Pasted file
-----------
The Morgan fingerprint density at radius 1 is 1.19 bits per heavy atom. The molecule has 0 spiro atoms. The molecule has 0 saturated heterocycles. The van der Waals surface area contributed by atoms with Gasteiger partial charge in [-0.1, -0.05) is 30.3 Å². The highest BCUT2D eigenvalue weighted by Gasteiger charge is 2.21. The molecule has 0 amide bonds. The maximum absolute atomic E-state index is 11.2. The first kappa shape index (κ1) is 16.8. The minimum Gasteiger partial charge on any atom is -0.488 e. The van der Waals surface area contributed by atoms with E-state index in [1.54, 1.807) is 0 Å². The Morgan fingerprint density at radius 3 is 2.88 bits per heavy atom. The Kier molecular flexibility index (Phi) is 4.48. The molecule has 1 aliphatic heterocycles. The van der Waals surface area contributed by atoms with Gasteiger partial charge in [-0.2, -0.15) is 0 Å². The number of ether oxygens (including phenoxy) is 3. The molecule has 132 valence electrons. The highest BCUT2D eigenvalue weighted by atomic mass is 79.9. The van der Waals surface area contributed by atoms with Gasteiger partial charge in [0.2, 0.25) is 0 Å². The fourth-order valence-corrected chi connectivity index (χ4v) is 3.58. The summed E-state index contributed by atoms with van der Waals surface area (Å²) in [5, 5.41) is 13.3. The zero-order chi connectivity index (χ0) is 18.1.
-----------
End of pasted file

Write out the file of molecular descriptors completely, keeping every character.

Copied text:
The Morgan fingerprint density at radius 1 is 1.19 bits per heavy atom. The molecule has 0 spiro atoms. The molecule has 0 saturated heterocycles. The van der Waals surface area contributed by atoms with Gasteiger partial charge in [-0.1, -0.05) is 30.3 Å². The highest BCUT2D eigenvalue weighted by Gasteiger charge is 2.21. The molecule has 0 amide bonds. The maximum absolute atomic E-state index is 11.2. The first kappa shape index (κ1) is 16.8. The minimum Gasteiger partial charge on any atom is -0.488 e. The van der Waals surface area contributed by atoms with E-state index in [1.54, 1.807) is 0 Å². The Morgan fingerprint density at radius 3 is 2.88 bits per heavy atom. The Kier molecular flexibility index (Phi) is 4.48. The molecule has 1 aliphatic heterocycles. The van der Waals surface area contributed by atoms with Gasteiger partial charge in [-0.2, -0.15) is 0 Å². The number of ether oxygens (including phenoxy) is 3. The molecule has 132 valence electrons. The highest BCUT2D eigenvalue weighted by atomic mass is 79.9. The van der Waals surface area contributed by atoms with Gasteiger partial charge in [0.2, 0.25) is 0 Å². The fourth-order valence-corrected chi connectivity index (χ4v) is 3.58. The summed E-state index contributed by atoms with van der Waals surface area (Å²) in [5, 5.41) is 13.3. The zero-order chi connectivity index (χ0) is 18.1.